At this point WordPress will be up and running and most blog posts end here and say “now you’re done”. Well actually that’s not true. What you will find is that all looks OK until you try and look at your Posts or Media lists.

You will notice that the counts say (1) but the number of posts showing is zero. This is because the current version of the WordPress DB Abstraction plugin ships with a bug. This bug is with a RegEx in the translations.php file. It adds a trailing “;” to some of the queries which causes SQL to fall over. To fix this browse to this file from your WordPress root folder.

Open up the translations.php in a text editor and go to line 726 in the file. Here you will find the RegEx line that needs to be changed.

And there you have it, a WordPress Blog on Microsoft IIS with a Microsoft SQL backend.

Cisco “Stop DNS Lookups in the Console”

cisco logo

Have you ever typed a command into the Cisco console incorrectly and left waiting for a minute or two as the router tried to “translate” your command to a domain server of “”? The router is set by default to resolve any word that is not a command to a Domain Name System (DNS) serfver at address “”. If you are not going to set up DNS, turn off this feature to save you time, stress and swear words.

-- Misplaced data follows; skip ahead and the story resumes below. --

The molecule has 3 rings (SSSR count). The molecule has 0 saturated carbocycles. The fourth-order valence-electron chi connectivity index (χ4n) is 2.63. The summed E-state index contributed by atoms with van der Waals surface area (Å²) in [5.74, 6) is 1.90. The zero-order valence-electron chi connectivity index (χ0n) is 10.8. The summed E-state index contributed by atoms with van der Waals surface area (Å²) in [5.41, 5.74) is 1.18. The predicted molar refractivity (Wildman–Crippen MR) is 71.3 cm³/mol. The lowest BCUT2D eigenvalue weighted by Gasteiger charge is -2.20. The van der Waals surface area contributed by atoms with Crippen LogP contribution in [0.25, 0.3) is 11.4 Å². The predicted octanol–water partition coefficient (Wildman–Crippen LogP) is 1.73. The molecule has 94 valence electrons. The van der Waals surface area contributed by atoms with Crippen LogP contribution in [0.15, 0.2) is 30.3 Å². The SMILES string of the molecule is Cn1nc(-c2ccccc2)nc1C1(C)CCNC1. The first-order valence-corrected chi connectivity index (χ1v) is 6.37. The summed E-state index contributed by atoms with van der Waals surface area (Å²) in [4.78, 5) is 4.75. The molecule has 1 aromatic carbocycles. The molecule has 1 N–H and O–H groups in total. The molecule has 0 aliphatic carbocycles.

1. Log into router

configure terminal
no ip domain lookup
copy running-config startup-config

Now type away, make a mistake, make many mistakes!Invaild Command


Should you have any questions, comments or suggestions, please don’t hesitate to comment below. If you like what you have read, please share it on your favourite social media medium.

Alternative Data Streams (ADS) on NTFS